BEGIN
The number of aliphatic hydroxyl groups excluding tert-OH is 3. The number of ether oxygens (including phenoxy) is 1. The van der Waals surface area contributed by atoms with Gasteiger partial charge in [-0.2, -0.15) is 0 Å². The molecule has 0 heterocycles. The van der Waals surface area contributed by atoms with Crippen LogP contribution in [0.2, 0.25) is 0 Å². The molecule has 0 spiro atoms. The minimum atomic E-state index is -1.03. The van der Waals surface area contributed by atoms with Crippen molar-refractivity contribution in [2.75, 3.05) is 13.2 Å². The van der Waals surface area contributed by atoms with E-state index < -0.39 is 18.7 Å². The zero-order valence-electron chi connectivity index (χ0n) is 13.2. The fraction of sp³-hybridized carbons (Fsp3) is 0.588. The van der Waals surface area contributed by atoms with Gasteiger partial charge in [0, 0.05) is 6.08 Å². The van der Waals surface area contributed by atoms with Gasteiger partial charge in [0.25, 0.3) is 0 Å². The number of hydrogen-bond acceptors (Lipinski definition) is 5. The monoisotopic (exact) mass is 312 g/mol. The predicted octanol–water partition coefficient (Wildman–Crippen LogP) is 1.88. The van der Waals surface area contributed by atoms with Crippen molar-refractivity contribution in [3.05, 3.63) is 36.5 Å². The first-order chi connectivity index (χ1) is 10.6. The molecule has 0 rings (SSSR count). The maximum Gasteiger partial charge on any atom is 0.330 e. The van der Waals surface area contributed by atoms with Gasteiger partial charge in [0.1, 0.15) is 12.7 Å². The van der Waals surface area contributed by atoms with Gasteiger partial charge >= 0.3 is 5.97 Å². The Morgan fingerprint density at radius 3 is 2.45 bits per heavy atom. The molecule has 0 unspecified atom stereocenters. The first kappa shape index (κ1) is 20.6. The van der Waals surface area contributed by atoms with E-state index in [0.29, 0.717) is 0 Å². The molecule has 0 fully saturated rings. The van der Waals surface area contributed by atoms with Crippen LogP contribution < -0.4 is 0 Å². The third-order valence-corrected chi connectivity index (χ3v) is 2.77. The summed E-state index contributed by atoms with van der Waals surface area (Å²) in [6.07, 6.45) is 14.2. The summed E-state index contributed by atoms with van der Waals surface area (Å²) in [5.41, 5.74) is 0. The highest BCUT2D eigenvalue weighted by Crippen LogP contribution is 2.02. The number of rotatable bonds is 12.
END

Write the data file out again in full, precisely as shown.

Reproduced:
The number of aliphatic hydroxyl groups excluding tert-OH is 3. The number of ether oxygens (including phenoxy) is 1. The van der Waals surface area contributed by atoms with Gasteiger partial charge in [-0.2, -0.15) is 0 Å². The molecule has 0 heterocycles. The van der Waals surface area contributed by atoms with Crippen LogP contribution in [0.2, 0.25) is 0 Å². The molecule has 0 spiro atoms. The minimum atomic E-state index is -1.03. The van der Waals surface area contributed by atoms with Crippen molar-refractivity contribution in [2.75, 3.05) is 13.2 Å². The van der Waals surface area contributed by atoms with E-state index < -0.39 is 18.7 Å². The zero-order valence-electron chi connectivity index (χ0n) is 13.2. The fraction of sp³-hybridized carbons (Fsp3) is 0.588. The van der Waals surface area contributed by atoms with Gasteiger partial charge in [0, 0.05) is 6.08 Å². The van der Waals surface area contributed by atoms with Gasteiger partial charge in [0.25, 0.3) is 0 Å². The number of hydrogen-bond acceptors (Lipinski definition) is 5. The monoisotopic (exact) mass is 312 g/mol. The predicted octanol–water partition coefficient (Wildman–Crippen LogP) is 1.88. The van der Waals surface area contributed by atoms with Crippen molar-refractivity contribution in [3.05, 3.63) is 36.5 Å². The first-order chi connectivity index (χ1) is 10.6. The molecule has 0 rings (SSSR count). The maximum Gasteiger partial charge on any atom is 0.330 e. The van der Waals surface area contributed by atoms with Gasteiger partial charge in [0.1, 0.15) is 12.7 Å². The van der Waals surface area contributed by atoms with Gasteiger partial charge >= 0.3 is 5.97 Å². The Morgan fingerprint density at radius 3 is 2.45 bits per heavy atom. The molecule has 0 unspecified atom stereocenters. The first kappa shape index (κ1) is 20.6. The van der Waals surface area contributed by atoms with E-state index in [0.29, 0.717) is 0 Å². The molecule has 0 fully saturated rings. The van der Waals surface area contributed by atoms with Crippen LogP contribution < -0.4 is 0 Å². The third-order valence-corrected chi connectivity index (χ3v) is 2.77. The summed E-state index contributed by atoms with van der Waals surface area (Å²) in [6.07, 6.45) is 14.2. The summed E-state index contributed by atoms with van der Waals surface area (Å²) in [5.41, 5.74) is 0. The highest BCUT2D eigenvalue weighted by Crippen LogP contribution is 2.02. The number of rotatable bonds is 12.